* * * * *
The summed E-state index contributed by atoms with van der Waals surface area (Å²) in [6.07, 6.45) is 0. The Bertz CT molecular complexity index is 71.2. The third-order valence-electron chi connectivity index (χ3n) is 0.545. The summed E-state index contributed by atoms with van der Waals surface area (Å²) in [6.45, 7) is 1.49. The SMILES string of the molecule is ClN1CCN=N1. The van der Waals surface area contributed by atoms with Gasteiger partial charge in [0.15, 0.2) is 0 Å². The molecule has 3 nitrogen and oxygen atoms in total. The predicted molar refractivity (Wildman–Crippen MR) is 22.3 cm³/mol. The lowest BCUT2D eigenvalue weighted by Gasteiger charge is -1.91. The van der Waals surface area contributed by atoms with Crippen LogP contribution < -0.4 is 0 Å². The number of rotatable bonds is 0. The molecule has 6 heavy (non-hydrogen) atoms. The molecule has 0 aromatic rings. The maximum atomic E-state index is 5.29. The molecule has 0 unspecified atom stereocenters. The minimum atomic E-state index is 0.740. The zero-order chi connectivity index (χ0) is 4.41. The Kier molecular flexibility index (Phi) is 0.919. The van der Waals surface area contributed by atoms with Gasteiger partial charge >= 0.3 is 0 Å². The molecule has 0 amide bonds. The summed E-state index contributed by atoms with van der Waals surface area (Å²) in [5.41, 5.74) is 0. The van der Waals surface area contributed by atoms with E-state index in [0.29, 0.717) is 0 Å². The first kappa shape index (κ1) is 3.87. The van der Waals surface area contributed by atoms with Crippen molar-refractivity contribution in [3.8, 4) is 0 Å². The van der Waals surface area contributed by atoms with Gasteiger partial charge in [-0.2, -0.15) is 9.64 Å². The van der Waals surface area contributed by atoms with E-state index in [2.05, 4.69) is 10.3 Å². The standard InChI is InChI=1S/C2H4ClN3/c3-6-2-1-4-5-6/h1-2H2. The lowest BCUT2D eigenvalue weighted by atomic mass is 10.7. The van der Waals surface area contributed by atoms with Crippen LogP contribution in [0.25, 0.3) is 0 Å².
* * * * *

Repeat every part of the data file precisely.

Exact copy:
The summed E-state index contributed by atoms with van der Waals surface area (Å²) in [6.07, 6.45) is 0. The Bertz CT molecular complexity index is 71.2. The third-order valence-electron chi connectivity index (χ3n) is 0.545. The summed E-state index contributed by atoms with van der Waals surface area (Å²) in [6.45, 7) is 1.49. The SMILES string of the molecule is ClN1CCN=N1. The van der Waals surface area contributed by atoms with Gasteiger partial charge in [0.15, 0.2) is 0 Å². The molecule has 3 nitrogen and oxygen atoms in total. The predicted molar refractivity (Wildman–Crippen MR) is 22.3 cm³/mol. The lowest BCUT2D eigenvalue weighted by Gasteiger charge is -1.91. The van der Waals surface area contributed by atoms with Crippen LogP contribution < -0.4 is 0 Å². The number of rotatable bonds is 0. The molecule has 6 heavy (non-hydrogen) atoms. The molecule has 0 aromatic rings. The maximum atomic E-state index is 5.29. The molecule has 0 unspecified atom stereocenters. The minimum atomic E-state index is 0.740. The zero-order chi connectivity index (χ0) is 4.41. The Kier molecular flexibility index (Phi) is 0.919. The van der Waals surface area contributed by atoms with Gasteiger partial charge >= 0.3 is 0 Å². The molecule has 0 amide bonds. The summed E-state index contributed by atoms with van der Waals surface area (Å²) in [5.41, 5.74) is 0. The van der Waals surface area contributed by atoms with E-state index in [0.29, 0.717) is 0 Å². The first kappa shape index (κ1) is 3.87. The van der Waals surface area contributed by atoms with Crippen molar-refractivity contribution in [3.8, 4) is 0 Å². The van der Waals surface area contributed by atoms with Gasteiger partial charge in [-0.2, -0.15) is 9.64 Å². The van der Waals surface area contributed by atoms with E-state index in [2.05, 4.69) is 10.3 Å². The standard InChI is InChI=1S/C2H4ClN3/c3-6-2-1-4-5-6/h1-2H2. The lowest BCUT2D eigenvalue weighted by atomic mass is 10.7. The van der Waals surface area contributed by atoms with Crippen LogP contribution in [0.25, 0.3) is 0 Å².